lazy-load the template engine for us. And with Nunjucks, we define a
variable in the template, which we can pass using the data attributes:
The template component allows us to keep our scene clean by not having to repeat verbose code.
Because the default position of an entity is
0 0 0, the entities will
overlap. While we could manually position each link, we could instead use the
layout component to do it for us. The layout component will
automatically position its children to the specified layout.
We create a wrapper entity around our links and attach the layout component
Now our links are no longer overlapping without us having to calculate and fiddle with positions.
Lastly, we’ll add some visual feedback to our links. We want them to scale up
and scale back when they are hovered or clicked. This involves writing an event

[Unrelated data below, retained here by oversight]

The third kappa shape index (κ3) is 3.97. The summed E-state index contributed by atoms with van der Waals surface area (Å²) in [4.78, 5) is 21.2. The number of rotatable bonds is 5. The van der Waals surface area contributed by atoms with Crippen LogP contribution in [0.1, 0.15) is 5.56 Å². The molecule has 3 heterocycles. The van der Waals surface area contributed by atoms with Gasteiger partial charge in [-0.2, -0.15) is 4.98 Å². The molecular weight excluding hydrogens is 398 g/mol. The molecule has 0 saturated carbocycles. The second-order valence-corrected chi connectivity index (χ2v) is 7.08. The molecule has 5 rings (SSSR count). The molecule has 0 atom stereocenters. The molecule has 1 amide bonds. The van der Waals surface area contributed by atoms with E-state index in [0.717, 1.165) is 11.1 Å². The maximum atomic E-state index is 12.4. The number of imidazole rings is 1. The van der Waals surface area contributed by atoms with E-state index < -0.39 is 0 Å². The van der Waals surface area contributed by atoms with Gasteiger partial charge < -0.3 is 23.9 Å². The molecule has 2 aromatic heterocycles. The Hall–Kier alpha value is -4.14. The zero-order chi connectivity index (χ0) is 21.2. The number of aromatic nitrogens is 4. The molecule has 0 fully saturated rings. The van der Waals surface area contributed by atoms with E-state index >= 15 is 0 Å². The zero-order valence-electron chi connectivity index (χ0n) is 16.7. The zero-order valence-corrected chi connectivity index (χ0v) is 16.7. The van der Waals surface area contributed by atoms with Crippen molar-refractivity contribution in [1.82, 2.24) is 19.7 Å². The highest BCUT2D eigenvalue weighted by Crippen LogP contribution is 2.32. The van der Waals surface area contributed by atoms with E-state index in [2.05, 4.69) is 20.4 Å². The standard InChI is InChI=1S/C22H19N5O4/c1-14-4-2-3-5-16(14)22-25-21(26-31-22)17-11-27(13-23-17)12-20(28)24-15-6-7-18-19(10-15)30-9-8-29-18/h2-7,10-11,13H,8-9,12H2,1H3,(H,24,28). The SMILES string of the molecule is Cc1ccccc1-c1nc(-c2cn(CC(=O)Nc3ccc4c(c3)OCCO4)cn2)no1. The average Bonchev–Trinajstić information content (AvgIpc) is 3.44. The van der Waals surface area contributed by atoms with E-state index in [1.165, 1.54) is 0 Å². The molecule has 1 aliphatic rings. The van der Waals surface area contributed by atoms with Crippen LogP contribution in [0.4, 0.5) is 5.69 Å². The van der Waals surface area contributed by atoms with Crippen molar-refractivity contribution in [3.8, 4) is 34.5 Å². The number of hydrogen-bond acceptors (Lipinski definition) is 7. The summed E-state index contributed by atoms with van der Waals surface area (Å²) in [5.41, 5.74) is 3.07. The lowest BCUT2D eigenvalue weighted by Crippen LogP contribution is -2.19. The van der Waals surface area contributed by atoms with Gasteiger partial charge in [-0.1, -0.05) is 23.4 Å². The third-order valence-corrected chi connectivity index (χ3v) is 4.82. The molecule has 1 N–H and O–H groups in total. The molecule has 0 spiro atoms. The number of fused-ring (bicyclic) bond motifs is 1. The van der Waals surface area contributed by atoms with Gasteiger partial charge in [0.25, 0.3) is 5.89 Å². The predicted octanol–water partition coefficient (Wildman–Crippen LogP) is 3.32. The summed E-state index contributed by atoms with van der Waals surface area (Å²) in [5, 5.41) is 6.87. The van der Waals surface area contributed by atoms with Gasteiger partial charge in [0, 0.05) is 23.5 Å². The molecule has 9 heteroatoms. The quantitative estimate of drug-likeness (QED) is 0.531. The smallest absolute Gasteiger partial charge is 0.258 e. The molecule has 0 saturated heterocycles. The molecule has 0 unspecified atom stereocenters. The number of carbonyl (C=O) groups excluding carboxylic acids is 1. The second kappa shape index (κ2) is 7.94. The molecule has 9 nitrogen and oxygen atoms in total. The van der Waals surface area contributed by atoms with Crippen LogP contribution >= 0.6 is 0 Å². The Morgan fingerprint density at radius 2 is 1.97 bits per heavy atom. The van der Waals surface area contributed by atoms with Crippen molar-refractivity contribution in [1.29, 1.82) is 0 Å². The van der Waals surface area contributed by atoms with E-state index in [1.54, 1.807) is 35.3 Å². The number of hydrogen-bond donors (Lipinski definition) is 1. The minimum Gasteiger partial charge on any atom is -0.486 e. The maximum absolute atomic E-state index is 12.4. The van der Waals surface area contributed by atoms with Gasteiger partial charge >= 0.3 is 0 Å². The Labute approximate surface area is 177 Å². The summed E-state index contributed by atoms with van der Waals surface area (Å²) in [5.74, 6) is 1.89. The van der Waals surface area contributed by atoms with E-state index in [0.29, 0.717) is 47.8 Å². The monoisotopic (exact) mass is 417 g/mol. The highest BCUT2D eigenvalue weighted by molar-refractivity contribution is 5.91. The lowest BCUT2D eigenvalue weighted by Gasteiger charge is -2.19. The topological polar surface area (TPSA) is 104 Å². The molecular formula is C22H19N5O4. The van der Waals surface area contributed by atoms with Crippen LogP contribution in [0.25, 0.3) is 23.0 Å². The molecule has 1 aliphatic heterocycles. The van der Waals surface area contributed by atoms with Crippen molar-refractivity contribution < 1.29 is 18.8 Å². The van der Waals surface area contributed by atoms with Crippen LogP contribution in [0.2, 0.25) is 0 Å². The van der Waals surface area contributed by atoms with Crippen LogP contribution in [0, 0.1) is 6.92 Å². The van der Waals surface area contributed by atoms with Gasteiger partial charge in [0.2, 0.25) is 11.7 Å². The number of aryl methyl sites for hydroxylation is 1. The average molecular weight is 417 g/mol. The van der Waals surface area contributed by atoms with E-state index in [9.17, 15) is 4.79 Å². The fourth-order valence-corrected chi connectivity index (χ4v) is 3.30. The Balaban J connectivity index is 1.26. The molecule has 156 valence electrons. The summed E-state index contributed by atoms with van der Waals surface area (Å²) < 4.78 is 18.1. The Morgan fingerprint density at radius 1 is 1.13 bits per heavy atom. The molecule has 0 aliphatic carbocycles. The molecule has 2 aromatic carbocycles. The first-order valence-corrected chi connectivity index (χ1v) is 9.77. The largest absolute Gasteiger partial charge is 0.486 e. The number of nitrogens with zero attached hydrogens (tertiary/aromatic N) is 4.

listener to do
setAttributes on the scale component in response to
cursor events. This is a fairly common pattern so there is an
event-set component that does
setAttribute in response to
Let’s attach event listeners on our links to scale them up when they are gazed
over, scale them down as they are being clicked, and scale them back when they
are no longer gazed upon. We are mimicking CSS
:hover states. We can specify
event names with
_event properties, and the rest of the properties define the
setAttribute calls. Notice that the event-set component can have multiple
Wielding components, we were able to do a lot with just a few more lines of HTML. Though the ecosystem has a lot to offer, your scenes will often require writing your own simple components.
The component documentation has detailed information on writing a component. The most basic component takes the form of: